The work history, career history, or work experience section of your CV takes up a huge amount of space. So it’s sensible to assume that it has to be right and has to impress the employer.
With so many job seekers getting this important section wrong, we’d like to offer some advice to help more people find success. Here are our 3 tips on how to write the work history section of your CV, and gain lots more interviews.
Tailor your duties
Rather than list all of your tasks for each of the roles, you could instead focus on two things. First, only supply tasks and responsibilities which are relevant to the new employer. This can sometimes be quite difficult, and we would suggest not taking this literally. So to clarify, look back over all your previous roles and tasks to see which ones lean towards the new role. You can then highlight these tasks to show that you already have the experience they are looking for.
Second, focus upon your most recent and relevant roles. This will leave anything that is either a long time ago or isn’t relevant at all to minimum details only. This could be a brief description of what the company does and what you did during your employment.
At the end of the day you want the employer to find as much relevant work experience as possible; otherwise what would be the point in presenting this information? Even if you have no direct experience in a particular industry, you will still often be able to find transferable skills and experience.
Plug employment gaps
One of the things the hiring manager will study is your career progression. If you have any lengthy employment gaps it could put them off hiring you. They would always prefer to see a constant career progression with no hiccups or hopping around too often.
However, if you do have a gap you should ensure an explanation is given. You should enter something on your work history that gives a brief explanation. Try to be as honest and transparent as possible, even if you were out of work for personal health reasons. You don’t have to go into the actual specifics as long as something is there to plug the gap.
You may also be able to use your time away from employment to your advantage. Taking a gap year is quite common, but what isn’t is detailing what you learned from your experience. For instance, you could explain how you learned parts of a new language and are still continuing to learn. Being a part of a new culture and meeting new people has helped you to become more confident and approachable.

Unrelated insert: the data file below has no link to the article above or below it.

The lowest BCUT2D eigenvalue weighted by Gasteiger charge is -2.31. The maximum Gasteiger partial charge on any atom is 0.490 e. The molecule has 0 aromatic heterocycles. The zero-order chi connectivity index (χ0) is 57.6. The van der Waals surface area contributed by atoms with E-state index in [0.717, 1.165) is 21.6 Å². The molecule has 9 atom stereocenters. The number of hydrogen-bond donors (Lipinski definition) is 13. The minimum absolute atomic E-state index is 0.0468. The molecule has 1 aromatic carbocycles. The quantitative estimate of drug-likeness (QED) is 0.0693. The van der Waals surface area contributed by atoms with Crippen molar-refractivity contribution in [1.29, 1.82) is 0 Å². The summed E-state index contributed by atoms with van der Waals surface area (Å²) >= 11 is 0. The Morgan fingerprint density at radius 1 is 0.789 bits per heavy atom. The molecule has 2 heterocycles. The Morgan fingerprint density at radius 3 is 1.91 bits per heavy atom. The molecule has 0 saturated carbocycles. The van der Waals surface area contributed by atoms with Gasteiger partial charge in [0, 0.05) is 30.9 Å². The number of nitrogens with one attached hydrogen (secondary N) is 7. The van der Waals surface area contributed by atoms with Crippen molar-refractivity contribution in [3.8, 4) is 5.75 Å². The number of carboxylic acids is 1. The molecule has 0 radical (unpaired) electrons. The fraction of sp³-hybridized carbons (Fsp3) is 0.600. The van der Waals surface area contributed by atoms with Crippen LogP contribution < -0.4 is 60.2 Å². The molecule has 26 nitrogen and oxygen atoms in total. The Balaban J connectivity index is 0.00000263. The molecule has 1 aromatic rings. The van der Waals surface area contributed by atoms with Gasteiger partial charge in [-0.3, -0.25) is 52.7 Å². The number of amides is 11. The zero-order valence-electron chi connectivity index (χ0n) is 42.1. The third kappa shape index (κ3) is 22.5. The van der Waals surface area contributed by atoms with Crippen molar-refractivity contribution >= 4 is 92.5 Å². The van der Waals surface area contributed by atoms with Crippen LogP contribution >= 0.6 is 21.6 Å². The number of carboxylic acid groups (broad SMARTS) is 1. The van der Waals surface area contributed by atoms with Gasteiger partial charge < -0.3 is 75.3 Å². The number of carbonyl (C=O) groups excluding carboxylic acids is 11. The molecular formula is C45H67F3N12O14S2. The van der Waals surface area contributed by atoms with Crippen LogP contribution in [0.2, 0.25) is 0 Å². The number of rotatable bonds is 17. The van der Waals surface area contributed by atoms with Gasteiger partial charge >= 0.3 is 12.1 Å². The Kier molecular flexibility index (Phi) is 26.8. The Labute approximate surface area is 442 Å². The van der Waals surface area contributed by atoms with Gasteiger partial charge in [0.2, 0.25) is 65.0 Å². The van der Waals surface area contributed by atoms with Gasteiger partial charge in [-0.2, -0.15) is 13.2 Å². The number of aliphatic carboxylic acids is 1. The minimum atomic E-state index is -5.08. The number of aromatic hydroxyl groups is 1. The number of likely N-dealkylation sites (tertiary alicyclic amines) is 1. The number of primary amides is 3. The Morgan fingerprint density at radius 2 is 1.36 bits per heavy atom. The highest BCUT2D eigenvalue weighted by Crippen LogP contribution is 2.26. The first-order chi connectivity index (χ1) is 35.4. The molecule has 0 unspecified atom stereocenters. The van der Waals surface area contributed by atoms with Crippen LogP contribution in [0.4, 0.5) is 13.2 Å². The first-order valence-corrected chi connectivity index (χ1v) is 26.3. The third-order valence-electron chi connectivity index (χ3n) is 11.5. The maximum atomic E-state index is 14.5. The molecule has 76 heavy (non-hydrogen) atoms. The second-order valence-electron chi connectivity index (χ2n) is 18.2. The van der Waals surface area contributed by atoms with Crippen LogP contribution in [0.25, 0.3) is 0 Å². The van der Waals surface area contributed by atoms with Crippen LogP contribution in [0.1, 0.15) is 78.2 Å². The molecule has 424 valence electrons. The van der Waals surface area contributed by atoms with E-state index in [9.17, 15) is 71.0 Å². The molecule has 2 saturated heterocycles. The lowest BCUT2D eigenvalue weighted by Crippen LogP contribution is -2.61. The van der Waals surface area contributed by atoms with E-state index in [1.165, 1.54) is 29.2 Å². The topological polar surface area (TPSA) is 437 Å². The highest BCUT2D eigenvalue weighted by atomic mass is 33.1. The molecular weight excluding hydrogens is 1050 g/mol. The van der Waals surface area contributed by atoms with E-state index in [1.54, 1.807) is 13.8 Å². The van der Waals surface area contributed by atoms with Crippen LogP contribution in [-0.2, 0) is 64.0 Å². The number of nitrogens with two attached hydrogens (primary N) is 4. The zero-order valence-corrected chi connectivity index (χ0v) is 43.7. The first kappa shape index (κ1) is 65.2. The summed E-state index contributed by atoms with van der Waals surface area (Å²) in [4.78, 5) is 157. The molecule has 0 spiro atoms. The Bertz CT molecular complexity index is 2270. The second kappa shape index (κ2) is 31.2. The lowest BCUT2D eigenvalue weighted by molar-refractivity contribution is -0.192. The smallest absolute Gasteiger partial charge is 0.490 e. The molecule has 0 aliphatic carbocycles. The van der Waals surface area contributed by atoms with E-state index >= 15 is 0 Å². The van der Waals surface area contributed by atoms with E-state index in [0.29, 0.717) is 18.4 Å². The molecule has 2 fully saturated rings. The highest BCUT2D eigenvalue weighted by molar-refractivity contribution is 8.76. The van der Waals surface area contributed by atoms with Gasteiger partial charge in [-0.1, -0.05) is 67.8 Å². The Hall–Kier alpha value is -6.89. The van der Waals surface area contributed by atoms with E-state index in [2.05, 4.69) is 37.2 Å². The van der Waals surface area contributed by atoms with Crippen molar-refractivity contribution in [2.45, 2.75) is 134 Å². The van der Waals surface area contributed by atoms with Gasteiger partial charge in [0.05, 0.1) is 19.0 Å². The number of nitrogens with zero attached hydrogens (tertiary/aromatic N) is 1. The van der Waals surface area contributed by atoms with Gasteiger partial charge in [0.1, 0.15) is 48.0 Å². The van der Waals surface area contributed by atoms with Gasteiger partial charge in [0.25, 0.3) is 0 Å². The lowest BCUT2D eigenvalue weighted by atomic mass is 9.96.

Show achievements and results
One of the biggest mistakes we often come across when reviewing applications is the lack of achievements and results. Unfortunately it isn’t enough nowadays to simply list the duties for each role, even if tailored like we suggested above.
When writing your CV you have to somehow convince the employer that you have what they need. The first part of writing a CV is to list the right skills, qualifications and experience. The second part is to show them you are good at what you do. You can do this by presenting your achievements and results.
If you work in sales you need to present sales stats, targets hit, revenue, and so on. If you work in the hospitality industry you would need to demonstrate how you are great with people. So no matter what industry you work in you should be able to show off your achievements and results. This can be with numbers and figures, graphs and charts, pictures, links to websites, or anything else you feel would demonstrate what you are capable of.
Avoid generic, over-used phrases such as ‘team player’, ‘hardworking’ and ‘multitasker’. Instead, provide real-life examples that demonstrate all of these skills.